Flexible gift annuity
A flexible gift annuity is structured so that the annuitant has control over the date at which payments begin. This may be a good gift vehicle for those who are unsure of their retirement date.
A "flip" trust is a hybrid of a net income trust and a standard unitrust. This vehicle is especially useful when funding a trust with an illiquid asset such as real property or tangible personal property. Until the asset is sold, the trust only pays the lesser of the net income or the stated payout rate. Once the illiquid asset is sold, the trust "flips" and begins to act like a standard unitrust paying the stated payout rate.
A gift annuity is a contract whereby the donor makes a gift to the college and, in turn, Smith promises the donor or another specified beneficiary, a fixed dollar payment every year for life. The yearly payment is based on the amount of the gift and the age of the income beneficiary at the time of the gift. Gift annuities may be for one or two lives but both beneficiaries need to be at least 60 years of age.
Gift tax is levied on gifts to non-charitable beneficiaries.
Health care proxy
You can assign someone you trust the authority to make important medical decisions on your behalf if you should become unable to do so yourself.
In the commercial investment market, a "bond ladder" refers to investments in securities with staggered maturity dates. Such a plan lessens the investor's overall risk by producing an average rate of return over the period of time covered by the "ladder."
A similar effect can be arranged with a series of charitable gift annuities (or deferred payment annuities), each with a different payout start date. The overall effect is to lock in a stream of income that starts small and grows larger as additional annuities join in. This is particularly useful in retirement planning.
A living trust is a document with which you direct the transfer of your assets at your death. A living trust helps assets pass outside of the probate process, can continue after your death and is revocable at any time.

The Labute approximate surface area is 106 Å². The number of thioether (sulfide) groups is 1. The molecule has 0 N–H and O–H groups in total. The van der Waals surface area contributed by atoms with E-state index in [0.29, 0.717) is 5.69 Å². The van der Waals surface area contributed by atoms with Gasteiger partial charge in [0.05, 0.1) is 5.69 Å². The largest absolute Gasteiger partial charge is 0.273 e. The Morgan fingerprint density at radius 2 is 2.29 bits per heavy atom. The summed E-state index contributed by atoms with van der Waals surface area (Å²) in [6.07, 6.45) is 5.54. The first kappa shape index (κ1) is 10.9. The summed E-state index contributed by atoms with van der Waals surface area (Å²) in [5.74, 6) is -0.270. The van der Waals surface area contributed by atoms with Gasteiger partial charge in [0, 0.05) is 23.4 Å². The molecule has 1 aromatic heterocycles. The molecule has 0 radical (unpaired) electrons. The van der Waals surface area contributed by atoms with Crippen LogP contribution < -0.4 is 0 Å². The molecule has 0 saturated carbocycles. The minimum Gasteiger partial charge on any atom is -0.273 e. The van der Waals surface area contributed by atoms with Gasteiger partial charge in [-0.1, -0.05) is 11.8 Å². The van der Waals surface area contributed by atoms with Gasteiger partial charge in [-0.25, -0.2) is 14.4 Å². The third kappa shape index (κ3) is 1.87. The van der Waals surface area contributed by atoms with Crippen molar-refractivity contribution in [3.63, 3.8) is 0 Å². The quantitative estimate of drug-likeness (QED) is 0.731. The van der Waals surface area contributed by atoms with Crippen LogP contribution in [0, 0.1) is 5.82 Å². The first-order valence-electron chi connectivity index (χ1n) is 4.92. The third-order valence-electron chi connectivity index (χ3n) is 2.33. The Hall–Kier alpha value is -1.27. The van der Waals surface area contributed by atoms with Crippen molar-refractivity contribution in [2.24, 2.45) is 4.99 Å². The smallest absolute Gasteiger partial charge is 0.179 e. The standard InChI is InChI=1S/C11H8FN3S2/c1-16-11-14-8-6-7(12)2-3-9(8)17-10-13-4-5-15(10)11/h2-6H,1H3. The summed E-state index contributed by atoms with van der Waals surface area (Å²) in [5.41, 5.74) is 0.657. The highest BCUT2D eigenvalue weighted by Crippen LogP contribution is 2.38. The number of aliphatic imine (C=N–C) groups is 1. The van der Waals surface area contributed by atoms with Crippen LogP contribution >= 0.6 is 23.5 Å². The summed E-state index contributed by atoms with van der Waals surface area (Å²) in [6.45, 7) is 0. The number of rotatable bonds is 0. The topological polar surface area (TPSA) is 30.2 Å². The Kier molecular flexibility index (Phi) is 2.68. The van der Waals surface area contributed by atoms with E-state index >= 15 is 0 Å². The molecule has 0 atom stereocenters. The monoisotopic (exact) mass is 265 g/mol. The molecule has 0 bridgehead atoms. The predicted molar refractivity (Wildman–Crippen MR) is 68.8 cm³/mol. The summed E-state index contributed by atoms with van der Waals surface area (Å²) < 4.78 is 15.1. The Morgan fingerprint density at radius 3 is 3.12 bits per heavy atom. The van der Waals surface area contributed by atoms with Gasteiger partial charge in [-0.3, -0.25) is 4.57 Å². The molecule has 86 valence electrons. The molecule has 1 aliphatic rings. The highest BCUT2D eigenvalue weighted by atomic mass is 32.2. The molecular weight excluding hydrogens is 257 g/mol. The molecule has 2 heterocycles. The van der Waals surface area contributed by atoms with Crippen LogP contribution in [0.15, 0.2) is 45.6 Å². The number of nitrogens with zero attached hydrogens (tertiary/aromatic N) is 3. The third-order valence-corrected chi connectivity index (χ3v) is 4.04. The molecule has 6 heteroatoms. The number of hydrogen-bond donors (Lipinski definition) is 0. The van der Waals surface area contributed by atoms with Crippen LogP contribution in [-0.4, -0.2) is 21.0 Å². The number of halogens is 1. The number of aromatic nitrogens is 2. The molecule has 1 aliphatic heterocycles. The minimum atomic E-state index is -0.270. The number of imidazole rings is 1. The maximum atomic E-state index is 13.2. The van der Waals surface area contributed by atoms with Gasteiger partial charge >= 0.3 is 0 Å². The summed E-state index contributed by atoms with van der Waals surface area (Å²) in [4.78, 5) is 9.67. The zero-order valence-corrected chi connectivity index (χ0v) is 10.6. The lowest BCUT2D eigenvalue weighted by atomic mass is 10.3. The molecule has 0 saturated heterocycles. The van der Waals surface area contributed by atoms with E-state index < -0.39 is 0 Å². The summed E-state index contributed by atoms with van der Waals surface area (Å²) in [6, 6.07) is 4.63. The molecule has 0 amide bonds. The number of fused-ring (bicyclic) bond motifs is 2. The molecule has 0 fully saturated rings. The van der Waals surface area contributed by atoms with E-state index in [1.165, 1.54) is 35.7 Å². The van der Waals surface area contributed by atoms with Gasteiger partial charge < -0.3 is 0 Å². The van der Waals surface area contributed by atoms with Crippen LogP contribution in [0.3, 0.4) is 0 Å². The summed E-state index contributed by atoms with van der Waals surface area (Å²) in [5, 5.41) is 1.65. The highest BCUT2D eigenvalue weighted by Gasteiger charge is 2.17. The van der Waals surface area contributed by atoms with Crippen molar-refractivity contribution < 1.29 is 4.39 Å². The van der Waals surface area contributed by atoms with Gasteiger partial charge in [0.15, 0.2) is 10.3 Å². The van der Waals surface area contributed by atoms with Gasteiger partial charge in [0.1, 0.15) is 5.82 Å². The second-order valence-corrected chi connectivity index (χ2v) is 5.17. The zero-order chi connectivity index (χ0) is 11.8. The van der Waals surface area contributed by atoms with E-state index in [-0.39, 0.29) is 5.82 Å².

An asset held long term is any asset that you have held longer than one year.
Pooled Income Funds
The gift is pooled with other contributions in a professionally managed fund. The donor or other beneficiary receives a proportionate share of the fund's annual income for life. The income varies depending on how much the fund earns and the number of shares the donor holds in the pool.
Power of attorney
You can name someone—not necessarily an attorney—to make financial and other important decisions for you in case you become mentally or physically incapacitated. Unless this document exists, the court can appoint someone to make these decisions for you.
Probate is a judicial process where ownership and distribution of assets are reviewed. Ways to avoid probate include assignment of life insurance, placing assets in a revocable trust, establishing joint tenancy with rights of survivorship and designating beneficiaries on retirement accounts. Probate can be costly and time consuming and the court's proceedings are, by law, a matter of public record.
Smith College's charitable gift annuity rates are based on the recommendations of the American Council on Gift Annuities, a national nonprofit organization that uses detailed actuarial research into life expectancies to publish suggested annuity rates for charities. Smith's chief financial officer adapts the ACGA recommendations to best suit the needs of the college and its donors.
Retained life estate
A donor can give a personal residence, such as a home or condominium, to charity and retain use of the property for the remainder of her or his life. The donor continues to live in the property yet takes a charitable income-tax deduction for the "remainder" interest given to charity. The donor continues to be responsible for taxes, insurance and maintenance on the property until his or her death. If the donor chooses to move out of the property, the gift is accelerated and the donor can claim an additional charitable tax deduction.
A "step up" in [cost] basis means that you have no capital gain in inherited assets if you choose to sell them immediately.
Tangible personal property
The IRS defines tangible personal property as "any property, other than land or buildings, that can be seen or touched. It includes furniture, books, jewelry, paintings, and cars."
A standard unitrust pays a variable amount each year. The amount is equal to a predetermined percentage of the fair market value of the trust that year, at least five percent.
A net income unitrust also pays a variable amount each year. The amount is equal to the net income produced by the trust that year or a predetermined percentage of total assets, whichever is smaller. (Trust provision can provide that payments may be increased in some years to make up for earlier years when net income was lower than the predetermined percentage.)